New Zealand v Australia, 2nd Test, Hamilton, 4th day

Shades of Akram in record-breaking Johnson

Brydon Coverdale in Hamilton

March 30, 2010

Comments: 94 | Text size: A | A

Mitchell Johnson is congratulated by his team-mates after his first wicket, New Zealand v Australia, 2nd Test, Hamilton, 4th day, March 30, 2010
Mitchell Johnson's three wickets put him in esteemed company © Getty Images
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Mitchell Johnson is used to being quick, though usually it's the speed of his bowling that attracts the most attention. On the fourth day at Seddon Park he did break the 150kph mark on a regular basis to drive Australia closer to victory, but of equal interest was how fast he reached a milestone. When Johnson rattled the stumps of Tim McIntosh, it was his 150th wicket in 34 Tests, fewer games than any other left-armer in history took to reach that landmark.

Only eight left-arm pace bowlers have got there, and that includes Garry Sobers and Bill Johnston, who switched between seam and spin. At the head of the field is Wasim Akram, and after Johnson was told of his achievement he said he was thrilled to be in the same company as Akram, who took 41 Tests to get 150 wickets.

"I used to watch him when I was younger and I guess you grow up and want to be able to do the things that guys like him did when they played," Johnson said. "I used to watch the lefties when they were around, like Bruce Reid, and one day you hope you have the chance to do that. All us lefties do stick together I suppose."

Perhaps a greater compliment than the record came with the word of the opposing coach Mark Greatbatch, who watched on in dismay as Johnson skittled three of New Zealand's top four batsmen with his speed, angle and unpredictability. Only Waqar Younis dismissed Greatbatch more times in international cricket than Wasim, whose key weapons were accuracy and swing.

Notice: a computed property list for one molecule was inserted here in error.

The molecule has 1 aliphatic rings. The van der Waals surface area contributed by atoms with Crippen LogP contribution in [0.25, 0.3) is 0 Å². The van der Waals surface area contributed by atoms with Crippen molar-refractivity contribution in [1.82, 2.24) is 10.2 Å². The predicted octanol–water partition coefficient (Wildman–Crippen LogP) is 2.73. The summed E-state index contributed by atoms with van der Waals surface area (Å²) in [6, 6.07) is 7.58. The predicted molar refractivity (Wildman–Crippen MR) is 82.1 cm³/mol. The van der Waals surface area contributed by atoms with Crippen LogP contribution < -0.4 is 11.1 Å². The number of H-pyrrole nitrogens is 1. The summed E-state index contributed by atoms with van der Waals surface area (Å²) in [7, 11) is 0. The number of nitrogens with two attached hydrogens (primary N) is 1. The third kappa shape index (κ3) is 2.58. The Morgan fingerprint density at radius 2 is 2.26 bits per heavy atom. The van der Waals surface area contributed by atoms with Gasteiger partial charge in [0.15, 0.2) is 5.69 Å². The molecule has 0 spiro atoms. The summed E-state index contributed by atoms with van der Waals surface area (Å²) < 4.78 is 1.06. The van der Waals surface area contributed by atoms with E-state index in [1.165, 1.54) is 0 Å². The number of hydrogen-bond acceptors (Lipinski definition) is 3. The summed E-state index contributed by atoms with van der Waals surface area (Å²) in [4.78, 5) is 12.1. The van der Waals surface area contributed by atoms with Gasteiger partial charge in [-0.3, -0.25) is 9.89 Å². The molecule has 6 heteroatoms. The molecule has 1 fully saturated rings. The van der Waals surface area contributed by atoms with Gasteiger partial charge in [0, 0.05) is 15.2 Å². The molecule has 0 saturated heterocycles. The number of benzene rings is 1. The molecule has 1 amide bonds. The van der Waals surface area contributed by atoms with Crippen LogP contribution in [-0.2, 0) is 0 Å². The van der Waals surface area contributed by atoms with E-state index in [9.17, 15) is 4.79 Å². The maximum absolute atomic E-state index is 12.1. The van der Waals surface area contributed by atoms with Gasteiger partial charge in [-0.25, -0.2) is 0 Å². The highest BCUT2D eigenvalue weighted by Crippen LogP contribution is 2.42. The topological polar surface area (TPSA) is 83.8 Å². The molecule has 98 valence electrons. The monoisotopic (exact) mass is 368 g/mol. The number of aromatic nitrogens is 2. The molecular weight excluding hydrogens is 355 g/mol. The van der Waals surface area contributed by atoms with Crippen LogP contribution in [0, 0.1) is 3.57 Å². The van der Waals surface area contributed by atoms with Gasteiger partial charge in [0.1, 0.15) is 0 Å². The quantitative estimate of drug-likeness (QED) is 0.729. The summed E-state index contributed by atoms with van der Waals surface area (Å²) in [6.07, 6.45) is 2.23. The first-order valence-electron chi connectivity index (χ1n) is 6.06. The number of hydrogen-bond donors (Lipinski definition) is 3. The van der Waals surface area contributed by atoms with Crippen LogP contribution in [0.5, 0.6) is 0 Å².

"He's not the same left-armer as Akram but he looks like he can go up two or three gears on a flat deck, which is a real skill," Greatbatch said. "He has that energy and that ability. It's slightly different the way he did it as what Akram did it but it's still the same quality."

The ball that beat McIntosh was 150kph and the first delivery that Mathew Sinclair faced was even quicker at 152kph. Johnson was keen to use the variable bounce in the Seddon Park pitch to unsettle the batsmen, pushing McIntosh back with a leg gully to get him thinking of a short ball, and he also kept one eye on the radar gun.

"I think most fast bowlers do, you want to see where you are at," Johnson said. "It felt good for me rhythm wise, the guys behind the stumps were encouraging as well, saying it was going through well. You always have a glance now and then. If you think you have bowled a quick ball, you have a look up. It's nice to see when the ball is over 150, I don't mind seeing that at all."

The batsmen didn't like seeing it. After McIntosh, Johnson drew edges behind from the right-handers BJ Watling and Ross Taylor and put Australia in a strong position to aim for victory on the fifth morning. If Johnson has his way, the result will come quickly.

Brydon Coverdale is a staff writer at Cricinfo

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© ESPN Sports Media Ltd.